There is no evidence of the always fatal and horrifically toxic hunting and public relations nightmare of chronic wasting disease in either the farmed or wild elk herds in Idaho, so scaling back from 100 to 10 percent of testing for CWD on farms is probably OK, right?
What would possess the Idaho Legislature and the Department of Agriculture to gamble with the future of its domestic and wild elk herds? The Idaho Elk Breeders Association likes the idea because the ag department is short on money to conduct the testing and, so, hey, lets just cut back because less is more.
We may find out as early as Tuesday if this kind of penny-wise/pound-foolish position is upheld when the Senate Agricultural Affairs Committee is expected to take it up.
Once upon a time the idea of testing only 10 percent of Wisconsins farmed deer population for deadly CWD may have sounded like a fine and frugal idea. But thats before the disease which is a biological equivalent of mad cow disease in cattle was discovered in the farmed and wild herds of Wisconsin in 2002.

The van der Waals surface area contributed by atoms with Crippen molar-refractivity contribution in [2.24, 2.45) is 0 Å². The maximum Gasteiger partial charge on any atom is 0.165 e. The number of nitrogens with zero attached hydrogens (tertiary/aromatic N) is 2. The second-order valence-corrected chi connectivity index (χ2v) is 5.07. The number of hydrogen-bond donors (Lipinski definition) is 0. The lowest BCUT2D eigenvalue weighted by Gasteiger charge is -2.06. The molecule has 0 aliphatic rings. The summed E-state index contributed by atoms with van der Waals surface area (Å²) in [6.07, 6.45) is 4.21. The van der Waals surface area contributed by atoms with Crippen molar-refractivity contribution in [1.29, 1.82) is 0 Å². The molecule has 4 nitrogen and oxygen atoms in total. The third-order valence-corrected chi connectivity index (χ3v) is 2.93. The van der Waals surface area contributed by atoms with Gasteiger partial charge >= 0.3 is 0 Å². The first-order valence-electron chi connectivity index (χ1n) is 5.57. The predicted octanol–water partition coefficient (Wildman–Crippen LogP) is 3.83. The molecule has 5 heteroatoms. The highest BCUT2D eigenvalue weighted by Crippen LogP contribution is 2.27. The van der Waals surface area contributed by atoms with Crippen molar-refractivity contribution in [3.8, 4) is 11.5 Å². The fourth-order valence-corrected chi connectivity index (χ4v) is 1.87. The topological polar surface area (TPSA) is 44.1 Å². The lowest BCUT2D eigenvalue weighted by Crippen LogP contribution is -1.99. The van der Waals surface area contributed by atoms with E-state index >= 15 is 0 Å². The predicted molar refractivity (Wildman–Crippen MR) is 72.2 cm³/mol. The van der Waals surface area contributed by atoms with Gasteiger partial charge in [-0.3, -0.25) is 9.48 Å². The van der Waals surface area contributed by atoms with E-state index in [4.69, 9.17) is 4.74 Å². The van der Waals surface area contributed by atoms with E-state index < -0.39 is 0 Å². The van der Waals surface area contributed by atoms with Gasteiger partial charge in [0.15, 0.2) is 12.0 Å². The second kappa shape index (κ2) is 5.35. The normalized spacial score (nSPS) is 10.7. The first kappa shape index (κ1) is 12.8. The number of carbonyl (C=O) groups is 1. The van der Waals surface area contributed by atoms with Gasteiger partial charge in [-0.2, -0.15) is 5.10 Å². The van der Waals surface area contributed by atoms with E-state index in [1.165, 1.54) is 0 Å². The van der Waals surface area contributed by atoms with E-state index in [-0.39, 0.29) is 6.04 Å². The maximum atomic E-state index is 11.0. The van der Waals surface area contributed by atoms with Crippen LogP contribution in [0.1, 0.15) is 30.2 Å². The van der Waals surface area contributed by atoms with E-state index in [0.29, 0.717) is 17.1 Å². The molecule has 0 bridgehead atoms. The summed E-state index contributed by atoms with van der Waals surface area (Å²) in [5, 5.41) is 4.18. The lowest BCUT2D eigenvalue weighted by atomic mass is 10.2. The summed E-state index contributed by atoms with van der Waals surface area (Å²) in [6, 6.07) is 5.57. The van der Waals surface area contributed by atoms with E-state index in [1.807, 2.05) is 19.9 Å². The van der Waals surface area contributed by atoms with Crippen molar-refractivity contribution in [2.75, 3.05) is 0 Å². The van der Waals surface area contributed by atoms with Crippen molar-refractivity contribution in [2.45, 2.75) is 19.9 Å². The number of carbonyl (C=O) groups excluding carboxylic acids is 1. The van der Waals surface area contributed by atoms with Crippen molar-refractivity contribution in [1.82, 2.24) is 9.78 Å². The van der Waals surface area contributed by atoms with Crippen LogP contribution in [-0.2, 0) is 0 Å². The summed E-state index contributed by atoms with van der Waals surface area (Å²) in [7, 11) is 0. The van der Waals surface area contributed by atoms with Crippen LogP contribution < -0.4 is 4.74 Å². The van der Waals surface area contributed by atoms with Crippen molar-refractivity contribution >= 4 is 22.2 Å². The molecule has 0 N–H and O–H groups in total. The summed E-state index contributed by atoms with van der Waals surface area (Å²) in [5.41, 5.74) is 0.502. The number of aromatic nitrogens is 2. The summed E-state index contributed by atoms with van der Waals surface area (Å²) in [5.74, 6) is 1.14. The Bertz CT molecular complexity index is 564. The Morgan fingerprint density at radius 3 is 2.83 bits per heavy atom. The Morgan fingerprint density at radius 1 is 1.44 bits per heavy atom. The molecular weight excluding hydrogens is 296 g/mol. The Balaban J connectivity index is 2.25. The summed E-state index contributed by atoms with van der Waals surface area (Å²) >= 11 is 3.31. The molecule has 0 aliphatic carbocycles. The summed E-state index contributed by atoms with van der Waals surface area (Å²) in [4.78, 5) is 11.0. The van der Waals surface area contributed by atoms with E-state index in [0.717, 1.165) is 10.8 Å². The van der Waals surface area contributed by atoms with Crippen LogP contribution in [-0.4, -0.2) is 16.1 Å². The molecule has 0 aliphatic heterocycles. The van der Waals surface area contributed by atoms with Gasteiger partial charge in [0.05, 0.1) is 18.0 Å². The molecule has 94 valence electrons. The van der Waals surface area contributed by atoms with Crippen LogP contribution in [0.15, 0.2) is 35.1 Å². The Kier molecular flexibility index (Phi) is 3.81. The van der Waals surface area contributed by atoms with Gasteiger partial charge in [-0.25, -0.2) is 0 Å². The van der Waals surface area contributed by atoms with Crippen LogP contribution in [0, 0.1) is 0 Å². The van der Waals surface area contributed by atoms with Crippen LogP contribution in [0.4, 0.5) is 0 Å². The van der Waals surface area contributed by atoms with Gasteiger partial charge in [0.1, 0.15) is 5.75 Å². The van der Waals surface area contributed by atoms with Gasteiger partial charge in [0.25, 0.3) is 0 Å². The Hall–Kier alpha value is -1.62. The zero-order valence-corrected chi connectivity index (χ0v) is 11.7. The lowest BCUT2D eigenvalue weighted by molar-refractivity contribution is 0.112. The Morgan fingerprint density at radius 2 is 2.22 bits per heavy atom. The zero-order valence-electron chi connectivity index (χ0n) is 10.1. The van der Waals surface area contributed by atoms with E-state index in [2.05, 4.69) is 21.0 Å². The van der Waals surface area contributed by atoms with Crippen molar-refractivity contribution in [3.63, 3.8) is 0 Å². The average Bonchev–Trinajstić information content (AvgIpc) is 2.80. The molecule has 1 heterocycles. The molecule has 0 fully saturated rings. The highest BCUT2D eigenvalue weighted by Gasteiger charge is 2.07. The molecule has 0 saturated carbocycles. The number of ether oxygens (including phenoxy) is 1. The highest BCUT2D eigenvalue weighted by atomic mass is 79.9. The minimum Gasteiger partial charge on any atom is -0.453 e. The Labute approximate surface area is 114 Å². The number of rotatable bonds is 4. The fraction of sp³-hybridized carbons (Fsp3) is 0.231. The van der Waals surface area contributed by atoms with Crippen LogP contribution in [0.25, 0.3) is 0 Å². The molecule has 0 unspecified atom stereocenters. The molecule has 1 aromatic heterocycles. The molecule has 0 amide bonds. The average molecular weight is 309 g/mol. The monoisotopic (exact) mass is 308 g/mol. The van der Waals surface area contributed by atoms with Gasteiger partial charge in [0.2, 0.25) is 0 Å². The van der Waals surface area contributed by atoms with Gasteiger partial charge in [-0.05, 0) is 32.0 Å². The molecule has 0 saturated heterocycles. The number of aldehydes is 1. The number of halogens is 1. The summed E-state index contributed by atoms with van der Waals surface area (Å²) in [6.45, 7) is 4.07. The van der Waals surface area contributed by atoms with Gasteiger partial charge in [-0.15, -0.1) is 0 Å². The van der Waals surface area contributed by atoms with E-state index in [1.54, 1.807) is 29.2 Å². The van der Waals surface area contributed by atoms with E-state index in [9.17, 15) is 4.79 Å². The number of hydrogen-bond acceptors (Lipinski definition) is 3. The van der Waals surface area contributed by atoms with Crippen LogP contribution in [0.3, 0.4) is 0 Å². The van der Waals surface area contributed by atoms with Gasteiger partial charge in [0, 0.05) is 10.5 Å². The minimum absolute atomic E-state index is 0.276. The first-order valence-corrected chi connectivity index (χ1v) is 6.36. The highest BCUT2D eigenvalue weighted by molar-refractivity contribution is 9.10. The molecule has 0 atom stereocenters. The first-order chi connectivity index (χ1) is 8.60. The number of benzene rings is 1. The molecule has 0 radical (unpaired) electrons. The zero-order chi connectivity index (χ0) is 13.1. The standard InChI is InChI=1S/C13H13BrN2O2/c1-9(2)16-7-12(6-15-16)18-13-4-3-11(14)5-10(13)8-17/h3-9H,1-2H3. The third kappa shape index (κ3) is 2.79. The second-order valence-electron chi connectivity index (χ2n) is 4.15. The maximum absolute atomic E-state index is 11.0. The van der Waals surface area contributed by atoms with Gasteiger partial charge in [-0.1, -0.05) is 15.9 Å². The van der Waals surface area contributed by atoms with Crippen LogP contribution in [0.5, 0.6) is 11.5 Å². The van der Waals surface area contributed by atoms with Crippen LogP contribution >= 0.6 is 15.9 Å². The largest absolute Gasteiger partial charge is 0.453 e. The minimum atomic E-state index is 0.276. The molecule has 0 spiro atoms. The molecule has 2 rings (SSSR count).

Ever since, Wisconsin has been waging a $32 million mitigation and PR campaign to suppress or at least control a growing chronic wasting problem in its deer herd. Now, neighboring Illinois is undergoing similar measures. Unless the meat is tested, people are quite fearful to consume, or even consider it.
Eighteen states, including Utah and Wyoming, now report CWD incidence since it was first discovered in northeastern Colorado in the late 1960s. It affects American cervids (hoofed, ruminant mammals, with males characteristically having antlers) and particularly mule deer, white-tailed deer, elk, and moose. According to the federal Centers for Disease Control and Prevention, it was first identified as a spongiform encephalopathy in 1978.
CWD is thought to transfer between farmed and wild herds and thats why fencing is so important to thwart intermingling. Though there is much to be learned about the disease, there has never been a confirmed case of human infection. That said similar-type maladies do strike humans.
If there is a desire to save elk and the farm/hunting industry, we suggest some of the $2 million set aside for Gov. Butch Otters wolf predation board should be moved over in that direction.
Managing wolves has a price tag and is worthy of consideration for preserving elk. But failing to manage a CWD testing program at 100 percent levels to protect the elk and deer population is a gamble nobody can afford.
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